I want to fully acknowledge that there has been a distinct pushing down of expectations when it comes to literacy and numeracy. What the Foundation year used to be is what preschool is now. In the Northern Territory, that foundation year is even called transition. So I don't want you to think that I'm not aware of that fact or underplay its role in the changing face of schooling. The point I'm trying to make with all of this reflecting and critiquing is that our ideas about integration come from a time when explicit instruction and all its benefits were not widely discussed. They come from a time when we believed that, through immersion in rich experiences, children would pick up what they needed to know. Our ideas are based on flawed pedagogy, based on nice-sounding ideas that had no grounding in evidence.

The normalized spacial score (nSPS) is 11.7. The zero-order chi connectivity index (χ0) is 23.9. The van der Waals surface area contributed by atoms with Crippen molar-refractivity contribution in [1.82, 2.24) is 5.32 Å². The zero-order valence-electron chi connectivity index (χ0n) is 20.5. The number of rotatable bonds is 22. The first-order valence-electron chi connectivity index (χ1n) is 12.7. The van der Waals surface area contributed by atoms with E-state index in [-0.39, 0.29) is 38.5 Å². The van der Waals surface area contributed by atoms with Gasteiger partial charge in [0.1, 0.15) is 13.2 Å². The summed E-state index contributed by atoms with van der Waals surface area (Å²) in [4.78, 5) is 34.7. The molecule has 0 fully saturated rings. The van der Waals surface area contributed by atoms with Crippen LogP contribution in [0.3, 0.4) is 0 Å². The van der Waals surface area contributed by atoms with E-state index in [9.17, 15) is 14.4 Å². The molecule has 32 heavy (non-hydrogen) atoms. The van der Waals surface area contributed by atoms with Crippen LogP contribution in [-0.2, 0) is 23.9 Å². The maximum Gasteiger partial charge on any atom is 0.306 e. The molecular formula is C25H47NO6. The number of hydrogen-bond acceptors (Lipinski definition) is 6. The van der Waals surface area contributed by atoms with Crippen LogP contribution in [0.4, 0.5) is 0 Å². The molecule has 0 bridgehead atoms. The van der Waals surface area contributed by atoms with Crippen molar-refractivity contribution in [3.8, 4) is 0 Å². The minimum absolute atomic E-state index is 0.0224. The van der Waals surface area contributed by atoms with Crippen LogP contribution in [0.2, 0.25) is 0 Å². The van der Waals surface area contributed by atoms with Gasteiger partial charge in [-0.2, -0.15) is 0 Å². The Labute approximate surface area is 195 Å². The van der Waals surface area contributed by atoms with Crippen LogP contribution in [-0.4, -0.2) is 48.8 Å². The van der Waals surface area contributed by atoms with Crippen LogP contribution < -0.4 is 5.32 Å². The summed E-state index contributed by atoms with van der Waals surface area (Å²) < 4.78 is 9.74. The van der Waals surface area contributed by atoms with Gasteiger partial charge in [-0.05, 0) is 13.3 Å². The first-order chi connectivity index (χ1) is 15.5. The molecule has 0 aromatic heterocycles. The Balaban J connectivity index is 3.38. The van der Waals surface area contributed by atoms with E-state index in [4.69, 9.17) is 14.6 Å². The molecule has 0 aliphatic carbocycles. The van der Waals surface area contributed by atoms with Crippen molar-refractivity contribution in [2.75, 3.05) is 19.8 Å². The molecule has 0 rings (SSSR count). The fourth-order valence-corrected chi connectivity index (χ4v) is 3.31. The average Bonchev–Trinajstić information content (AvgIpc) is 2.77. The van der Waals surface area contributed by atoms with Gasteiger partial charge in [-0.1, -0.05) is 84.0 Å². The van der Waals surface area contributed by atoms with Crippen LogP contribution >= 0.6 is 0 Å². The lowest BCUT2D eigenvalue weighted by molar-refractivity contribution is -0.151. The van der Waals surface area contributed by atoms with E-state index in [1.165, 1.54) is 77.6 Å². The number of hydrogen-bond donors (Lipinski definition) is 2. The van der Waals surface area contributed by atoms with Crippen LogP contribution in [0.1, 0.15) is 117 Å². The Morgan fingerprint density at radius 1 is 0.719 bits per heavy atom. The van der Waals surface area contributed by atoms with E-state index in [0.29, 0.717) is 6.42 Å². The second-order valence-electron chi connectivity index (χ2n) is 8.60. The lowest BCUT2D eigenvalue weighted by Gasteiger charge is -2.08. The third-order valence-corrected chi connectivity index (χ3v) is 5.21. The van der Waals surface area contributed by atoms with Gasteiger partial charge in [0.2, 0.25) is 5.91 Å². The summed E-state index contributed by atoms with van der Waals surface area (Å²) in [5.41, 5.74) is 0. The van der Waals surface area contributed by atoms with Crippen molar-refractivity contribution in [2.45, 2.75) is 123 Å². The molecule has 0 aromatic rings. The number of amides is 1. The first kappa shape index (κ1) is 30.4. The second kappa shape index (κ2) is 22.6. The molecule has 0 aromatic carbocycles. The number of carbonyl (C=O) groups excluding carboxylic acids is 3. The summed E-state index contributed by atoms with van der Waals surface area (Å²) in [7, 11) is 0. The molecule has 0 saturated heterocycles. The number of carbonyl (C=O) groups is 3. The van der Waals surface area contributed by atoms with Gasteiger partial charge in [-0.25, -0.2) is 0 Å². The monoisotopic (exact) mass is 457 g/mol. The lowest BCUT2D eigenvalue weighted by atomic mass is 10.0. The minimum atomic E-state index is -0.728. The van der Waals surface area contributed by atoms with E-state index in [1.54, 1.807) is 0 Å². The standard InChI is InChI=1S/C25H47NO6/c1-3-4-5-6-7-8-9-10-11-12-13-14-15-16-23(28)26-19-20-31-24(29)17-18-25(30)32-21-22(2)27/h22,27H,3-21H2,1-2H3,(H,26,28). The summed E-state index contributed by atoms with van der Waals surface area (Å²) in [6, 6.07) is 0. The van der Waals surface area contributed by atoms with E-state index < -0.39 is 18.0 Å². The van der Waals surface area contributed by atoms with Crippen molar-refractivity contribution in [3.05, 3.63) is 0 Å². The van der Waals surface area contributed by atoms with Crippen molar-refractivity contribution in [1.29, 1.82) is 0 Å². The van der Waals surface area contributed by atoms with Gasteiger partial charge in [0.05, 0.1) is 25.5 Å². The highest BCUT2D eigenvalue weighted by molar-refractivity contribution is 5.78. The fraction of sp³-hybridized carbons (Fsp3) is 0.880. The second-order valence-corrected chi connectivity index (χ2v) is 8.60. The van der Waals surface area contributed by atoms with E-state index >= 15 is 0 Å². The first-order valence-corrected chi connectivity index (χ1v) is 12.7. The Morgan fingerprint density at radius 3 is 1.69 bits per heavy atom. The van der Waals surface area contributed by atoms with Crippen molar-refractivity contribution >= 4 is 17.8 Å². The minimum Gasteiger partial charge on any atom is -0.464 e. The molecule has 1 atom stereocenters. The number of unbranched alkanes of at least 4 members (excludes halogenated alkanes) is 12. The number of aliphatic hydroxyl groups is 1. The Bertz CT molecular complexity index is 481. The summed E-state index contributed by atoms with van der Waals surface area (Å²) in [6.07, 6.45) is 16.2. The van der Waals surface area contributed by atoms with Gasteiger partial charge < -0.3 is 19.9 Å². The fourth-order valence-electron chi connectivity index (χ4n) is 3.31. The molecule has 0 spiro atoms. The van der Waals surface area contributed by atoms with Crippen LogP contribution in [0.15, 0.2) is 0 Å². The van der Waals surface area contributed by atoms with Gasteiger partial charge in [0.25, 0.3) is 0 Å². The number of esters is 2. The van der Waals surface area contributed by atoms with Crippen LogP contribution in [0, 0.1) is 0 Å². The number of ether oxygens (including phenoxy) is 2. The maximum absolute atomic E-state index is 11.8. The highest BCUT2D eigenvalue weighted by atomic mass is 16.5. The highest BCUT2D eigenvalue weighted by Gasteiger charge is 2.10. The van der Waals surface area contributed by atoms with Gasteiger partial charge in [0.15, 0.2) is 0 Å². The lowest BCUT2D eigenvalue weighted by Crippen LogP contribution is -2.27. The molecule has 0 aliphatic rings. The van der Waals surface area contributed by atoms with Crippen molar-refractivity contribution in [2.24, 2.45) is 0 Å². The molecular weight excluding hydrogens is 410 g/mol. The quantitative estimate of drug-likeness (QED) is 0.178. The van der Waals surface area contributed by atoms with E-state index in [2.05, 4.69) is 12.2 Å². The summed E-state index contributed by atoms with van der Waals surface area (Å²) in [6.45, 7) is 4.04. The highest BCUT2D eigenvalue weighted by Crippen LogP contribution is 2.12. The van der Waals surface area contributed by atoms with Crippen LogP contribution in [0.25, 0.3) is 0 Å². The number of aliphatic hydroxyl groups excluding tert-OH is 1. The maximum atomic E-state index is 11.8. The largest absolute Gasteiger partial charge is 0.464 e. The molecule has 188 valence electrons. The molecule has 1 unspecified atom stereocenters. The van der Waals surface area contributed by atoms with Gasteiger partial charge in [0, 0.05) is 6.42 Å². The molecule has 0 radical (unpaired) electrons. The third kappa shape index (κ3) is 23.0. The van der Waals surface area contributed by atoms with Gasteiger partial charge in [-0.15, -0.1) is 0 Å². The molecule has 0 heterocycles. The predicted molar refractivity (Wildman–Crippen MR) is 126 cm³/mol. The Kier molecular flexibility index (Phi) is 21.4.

Shifting our thinking of integration.
When I think of an integrated literacy block, I'm really thinking about connection, not integration the way we used to do it. To me, integration is about teaching Science and English or English and HASS at the same time in the same lessons. It's trying to meld things together and immerse children in a so-called 'rich experience' so they can draw out their learning more efficiently and deeply. The goal of efficient and deep knowledge is one that we all aspire to, but the integration of the 1980s is not the way to achieve that. So when we think about our literacy blocks, I'm going to ask you to shift your language here and refer to connected literacy blocks, not integrated ones. That's your first action for today. Catch yourself when you say integrated and adjust your language to connected. But I need to explain exactly what I'm asking you to reframe. I'm asking you to think not about how you can connect your literacy block to other areas of the curriculum but how you can connect each section of your literacy block to both reading and writing and how you can create a connection between the parts of your block.